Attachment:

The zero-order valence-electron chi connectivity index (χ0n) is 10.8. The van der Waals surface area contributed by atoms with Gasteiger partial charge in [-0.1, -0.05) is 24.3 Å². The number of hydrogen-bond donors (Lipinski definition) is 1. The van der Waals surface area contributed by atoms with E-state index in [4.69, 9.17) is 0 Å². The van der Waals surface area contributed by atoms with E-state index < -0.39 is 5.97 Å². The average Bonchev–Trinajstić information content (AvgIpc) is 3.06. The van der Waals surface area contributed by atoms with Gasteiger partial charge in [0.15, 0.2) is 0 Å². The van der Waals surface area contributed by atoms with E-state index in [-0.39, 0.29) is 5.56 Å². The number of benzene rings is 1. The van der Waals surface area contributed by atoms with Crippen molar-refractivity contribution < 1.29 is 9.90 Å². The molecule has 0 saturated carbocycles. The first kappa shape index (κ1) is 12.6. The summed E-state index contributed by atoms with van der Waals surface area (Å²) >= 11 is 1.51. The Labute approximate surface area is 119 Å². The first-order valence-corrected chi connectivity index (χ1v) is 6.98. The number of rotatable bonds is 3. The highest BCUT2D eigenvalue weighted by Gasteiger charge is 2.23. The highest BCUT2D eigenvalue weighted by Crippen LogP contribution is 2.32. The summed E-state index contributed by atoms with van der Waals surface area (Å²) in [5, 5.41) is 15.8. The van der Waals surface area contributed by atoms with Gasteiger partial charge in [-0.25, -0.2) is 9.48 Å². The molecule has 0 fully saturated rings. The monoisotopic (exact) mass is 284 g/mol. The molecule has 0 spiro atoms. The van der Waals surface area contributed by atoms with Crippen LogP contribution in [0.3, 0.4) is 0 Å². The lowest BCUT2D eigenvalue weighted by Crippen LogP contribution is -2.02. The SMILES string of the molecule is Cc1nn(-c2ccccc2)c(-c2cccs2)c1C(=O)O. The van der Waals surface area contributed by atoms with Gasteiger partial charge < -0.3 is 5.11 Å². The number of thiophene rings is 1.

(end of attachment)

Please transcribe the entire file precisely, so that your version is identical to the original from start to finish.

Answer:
The zero-order valence-electron chi connectivity index (χ0n) is 10.8. The van der Waals surface area contributed by atoms with Gasteiger partial charge in [-0.1, -0.05) is 24.3 Å². The number of hydrogen-bond donors (Lipinski definition) is 1. The van der Waals surface area contributed by atoms with E-state index in [4.69, 9.17) is 0 Å². The van der Waals surface area contributed by atoms with E-state index < -0.39 is 5.97 Å². The average Bonchev–Trinajstić information content (AvgIpc) is 3.06. The van der Waals surface area contributed by atoms with Gasteiger partial charge in [0.15, 0.2) is 0 Å². The van der Waals surface area contributed by atoms with E-state index in [-0.39, 0.29) is 5.56 Å². The number of benzene rings is 1. The van der Waals surface area contributed by atoms with Crippen molar-refractivity contribution < 1.29 is 9.90 Å². The molecule has 0 saturated carbocycles. The first kappa shape index (κ1) is 12.6. The summed E-state index contributed by atoms with van der Waals surface area (Å²) >= 11 is 1.51. The Labute approximate surface area is 119 Å². The first-order valence-corrected chi connectivity index (χ1v) is 6.98. The number of rotatable bonds is 3. The highest BCUT2D eigenvalue weighted by Gasteiger charge is 2.23. The highest BCUT2D eigenvalue weighted by Crippen LogP contribution is 2.32. The summed E-state index contributed by atoms with van der Waals surface area (Å²) in [5, 5.41) is 15.8. The van der Waals surface area contributed by atoms with Gasteiger partial charge in [-0.25, -0.2) is 9.48 Å². The molecule has 0 fully saturated rings. The monoisotopic (exact) mass is 284 g/mol. The molecule has 0 spiro atoms. The van der Waals surface area contributed by atoms with Crippen LogP contribution in [0.3, 0.4) is 0 Å². The lowest BCUT2D eigenvalue weighted by Crippen LogP contribution is -2.02. The SMILES string of the molecule is Cc1nn(-c2ccccc2)c(-c2cccs2)c1C(=O)O. The van der Waals surface area contributed by atoms with Gasteiger partial charge < -0.3 is 5.11 Å². The number of thiophene rings is 1.